Walden-led request seeks information on FDA role in nation’s opioid crisis

U.S. Rep. Greg Walden (R-OR), ranking member of the U.S. House Energy and Commerce Committee (E&C), led fellow committee members in requesting information on how a U.S. Food and Drug Administration (FDA) label change for OxyContin, a controlled narcotic used to treat severe pain, has contributed to the nation’s ongoing opioid crisis. 

Rep. Walden, along with Oversight and Investigations Subcommittee Republican Leader Brett Guthrie (R-KY) and U.S. Rep. Morgan Griffith (R-VA), sent an 11-page letter on Oct. 14 to FDA Commissioner Dr. Stephen Hahn “to facilitate our understanding of what factors contributed to the opioid crisis over the last two decades and how such a public health disaster can be avoided in the future.”

The lawmakers’ inquiry follows a June 2019 briefing that the FDA provided to E&C Committee leaders in which the agency said that the opioid crisis was not exacerbated by its decision to approve the label change to Purdue Pharma’s OxyContin in 2001. The FDA also provided data on the quantity of prescriptions dispensed, but did not present data on the opioid dosages or durations of the dispensed prescriptions, according to the committee.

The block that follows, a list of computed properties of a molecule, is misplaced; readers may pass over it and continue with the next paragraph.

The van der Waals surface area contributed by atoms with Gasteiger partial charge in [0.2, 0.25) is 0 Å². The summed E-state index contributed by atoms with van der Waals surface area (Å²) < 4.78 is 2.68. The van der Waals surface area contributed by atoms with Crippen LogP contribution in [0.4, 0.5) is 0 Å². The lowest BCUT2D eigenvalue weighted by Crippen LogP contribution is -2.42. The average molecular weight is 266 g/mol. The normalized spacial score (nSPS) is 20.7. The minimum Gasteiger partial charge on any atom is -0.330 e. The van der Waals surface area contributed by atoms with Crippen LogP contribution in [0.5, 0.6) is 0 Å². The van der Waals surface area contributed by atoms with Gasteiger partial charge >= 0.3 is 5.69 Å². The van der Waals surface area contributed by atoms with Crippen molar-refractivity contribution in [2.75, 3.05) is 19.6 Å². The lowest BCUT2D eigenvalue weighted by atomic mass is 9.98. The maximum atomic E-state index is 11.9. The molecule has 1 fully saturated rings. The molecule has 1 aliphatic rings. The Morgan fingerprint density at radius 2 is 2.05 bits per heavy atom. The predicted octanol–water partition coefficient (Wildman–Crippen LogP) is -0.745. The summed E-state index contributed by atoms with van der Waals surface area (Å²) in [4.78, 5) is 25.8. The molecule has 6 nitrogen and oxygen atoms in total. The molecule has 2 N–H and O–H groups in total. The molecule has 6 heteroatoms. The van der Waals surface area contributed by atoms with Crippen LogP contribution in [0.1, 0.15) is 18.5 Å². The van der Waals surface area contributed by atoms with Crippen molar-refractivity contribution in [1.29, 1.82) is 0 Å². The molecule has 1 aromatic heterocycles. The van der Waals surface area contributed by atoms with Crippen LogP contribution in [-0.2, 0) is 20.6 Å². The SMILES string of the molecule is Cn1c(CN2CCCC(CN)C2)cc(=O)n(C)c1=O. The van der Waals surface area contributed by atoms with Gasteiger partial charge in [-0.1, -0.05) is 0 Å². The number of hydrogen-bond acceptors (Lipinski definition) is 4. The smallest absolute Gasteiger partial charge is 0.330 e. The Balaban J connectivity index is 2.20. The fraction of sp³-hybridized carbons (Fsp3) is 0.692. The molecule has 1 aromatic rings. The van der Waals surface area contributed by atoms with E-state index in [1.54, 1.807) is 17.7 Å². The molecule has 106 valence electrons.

“Thus, this additional context and customary data standardization should be taken into account in assessing the potential role the 2001 label change had on the opioid epidemic,” Rep. Walden and his colleagues wrote. “Studies, documents and other data support these concerns related to higher dosage and longer duration in oxycodone prescribing (including OxyContin prescribing) that contributed to the opioid crisis.”

The members also cited analyses showing Purdue Pharma had a higher market share if measured by the dosage strength of the opioids, with one analysis showing Purdue was the top oxycodone manufacturer by this measurement, according to their letter. “Purdue internal documents indicate that the company may have viewed the effect of the label change as an opportunity to expand its market,” they wrote.

In fact, following the 2001 FDA-approved label change, OxyContin progressively became a top drug for abuse while sales of opioids increased, even more than doubling to $2.3 billion in sales in 2008 from 2007, their letter states.